When I first heard about intuitive eating at a dietetic seminar, I was a little scared. Or, rather, I was a lot scared. Scared silly.
At the seminar, I was told to…
Eat whatever I wanted.
Learn to trust my body in order to know when to start eating and when to stop, thereby honoring my hunger and respecting my fullness.
Forget calorie counting, measuring, good foods/bad foods, etc.
Kiss dieting and dieting mindsets goodbye (so long!)
My first thought was: “I could never do that! I ate what I wanted as a kid and that’s how I ended up fat!”
(Which is only semi-true, because I did not know how to respect my fullness as a kid.)
My second thought was: “That defeats the purpose of trying to live a healthy life. If I can eat whatever I want, than what’s the point of eating salads, fruits, nuts, etc when I could eat just eat cake?”
(Yes, I think a lot.)
But let me just jump right to the punch line and spare you the suspense.
I started eating intuitively on that very day, despite my qualms and concerns. Through it all, I’ve learned a lot (mostly through my mistakes!) I’ve maintained my “happy weight.” I never count calories, I never feel deprived and yes, I eat whatever I want.
And no, despite what I half expected, I don’t eat cake for breakfast, lunch and dinner.
So. What is intuitive eating all about? What have I learned? What am I still learning? That’s what these posts will be about. A series of my own personal experiences of intuitive eating. What worked (and didn’t work) for me. How you can apply the intuitive eating principles to your life. And plenty of room for q’s and a’s as well!
Let’s get started!
Lesson #1: Honor Your Hunger, Respect Your Fullness.
Everything about intuitive eating comes down to this very basic (yet not so simple) principle. I first had to learn what true hunger and fullness felt like, as it can be a little different for everyone. After trial and error, I found that moderate hunger felt like an emptiness in the front of my stomach. Light and airy. Ready for food without feeling ravenous (which is the point you never want your body to reach.)
Fullness, on the other hand, felt like…normal. Not hungry, not stuffed. Just comfortable. Like if I stopped eating, I wouldn’t be hungry again for a few hours. I was amazed at how I had always had these sensations of hunger and fullness but never really considered the possibility of…well..relying on them!
So I practiced this very lesson before ever moving on to the next steps. I practiced for days and weeks. I ate whenever I felt that familiar hunger which I had grown to recognize. I stopped when my body felt comfortably filled. The hardest parts of this entire process for me was learning that (a) it was okay to eat something an hour after a meal if I was truly physically hungry, (b) it was okay to not lick the plate clean when I had had enough and (c) there is no need for calorie counting so long as I stayed in tune with what my body was telling me.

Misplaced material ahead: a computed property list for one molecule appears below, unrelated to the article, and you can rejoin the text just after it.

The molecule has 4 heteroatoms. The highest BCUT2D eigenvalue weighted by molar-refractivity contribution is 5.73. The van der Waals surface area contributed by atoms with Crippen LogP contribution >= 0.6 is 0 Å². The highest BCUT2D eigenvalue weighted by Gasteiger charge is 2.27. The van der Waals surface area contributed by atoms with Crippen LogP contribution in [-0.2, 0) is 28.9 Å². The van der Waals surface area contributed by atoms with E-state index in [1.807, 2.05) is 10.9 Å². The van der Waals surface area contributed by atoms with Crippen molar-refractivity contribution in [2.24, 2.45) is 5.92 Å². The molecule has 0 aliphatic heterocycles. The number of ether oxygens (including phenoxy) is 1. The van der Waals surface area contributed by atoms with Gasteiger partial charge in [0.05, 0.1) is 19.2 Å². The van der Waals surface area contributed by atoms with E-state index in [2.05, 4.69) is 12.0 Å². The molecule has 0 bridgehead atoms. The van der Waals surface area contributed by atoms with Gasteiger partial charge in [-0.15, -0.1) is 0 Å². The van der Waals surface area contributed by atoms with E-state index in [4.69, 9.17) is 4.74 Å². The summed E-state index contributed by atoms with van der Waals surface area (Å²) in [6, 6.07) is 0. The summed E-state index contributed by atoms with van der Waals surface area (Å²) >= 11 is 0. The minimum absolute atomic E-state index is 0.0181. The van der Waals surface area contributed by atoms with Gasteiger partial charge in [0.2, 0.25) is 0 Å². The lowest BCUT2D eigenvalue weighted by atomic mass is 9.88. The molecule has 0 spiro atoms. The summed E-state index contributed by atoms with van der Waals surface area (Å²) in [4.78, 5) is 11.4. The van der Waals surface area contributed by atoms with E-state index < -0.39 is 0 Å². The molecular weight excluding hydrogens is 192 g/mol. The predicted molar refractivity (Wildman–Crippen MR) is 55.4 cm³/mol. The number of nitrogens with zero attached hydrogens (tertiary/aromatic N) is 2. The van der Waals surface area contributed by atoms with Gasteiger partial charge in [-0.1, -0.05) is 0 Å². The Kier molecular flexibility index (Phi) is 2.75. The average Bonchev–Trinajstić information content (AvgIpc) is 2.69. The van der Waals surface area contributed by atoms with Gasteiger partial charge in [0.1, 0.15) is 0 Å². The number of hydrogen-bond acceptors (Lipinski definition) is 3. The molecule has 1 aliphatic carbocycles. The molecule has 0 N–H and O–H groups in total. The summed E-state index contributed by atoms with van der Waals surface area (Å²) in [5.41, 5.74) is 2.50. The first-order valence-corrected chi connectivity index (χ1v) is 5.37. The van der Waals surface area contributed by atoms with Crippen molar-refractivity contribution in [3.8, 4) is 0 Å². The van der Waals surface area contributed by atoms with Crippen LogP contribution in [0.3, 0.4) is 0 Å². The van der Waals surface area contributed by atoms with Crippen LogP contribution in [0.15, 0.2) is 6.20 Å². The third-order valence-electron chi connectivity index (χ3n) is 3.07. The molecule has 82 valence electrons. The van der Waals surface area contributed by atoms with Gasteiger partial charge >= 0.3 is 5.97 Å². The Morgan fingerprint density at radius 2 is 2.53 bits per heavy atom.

me, my dad and my sister
Tips For Success/How To Get Started:
- Begin to recognize what light hunger and light fullness feels like for you. Document this and see if you tend to eat right away when you feel hunger or if you put it off until you’re ravenous. How about fullness? Do you stop or are you part of the clean plate club? There’s no right or wrong answer, just the opportunity to discover yourself a little bit more.
- Make meal and snack time a pleasant time. Don’t rush it. Use your fancy bowls/plates. Don’t talk politics at the dinner table. Etc, etc, etc.
- Once you recognize fullness/hunger, begin to practice it. Respect your hunger by having a snack or a meal when your body feels moderately hunger. Never deny yourself, no matter what time of the day it is or how long ago you just ate. In the same way, begin to respect your fullness. Put your fork down half way through your meal and check in with yourself. Are you physically still hungry? Could you stop right now and be physically satisfied? What makes you want to keep going? Do you feel bad for wasting food? Pop any leftovers in the fridge and save it for later when you feel hungry again.
- Eat slowly. Put your fork down between bites.
- Enjoy your food. Don’t let guilt sweep over you when you decide you need something to eat and don’t let any snark comments from others ever upset you.
- Don’t beat yourself up over “mistakes.” Remember. This is a learning process. You may find yourself eating when you’re not hungry or forgetting to eat when you are. Or you might keep eating beyond fullness. It’s okay!! You’re learning.
- Trust yourself.
QUESTION: How do you feel about intuitive eating? Is this generally how you approach your snacks/meals, or do you find yourself eating on a “schedule” depending on the time of day?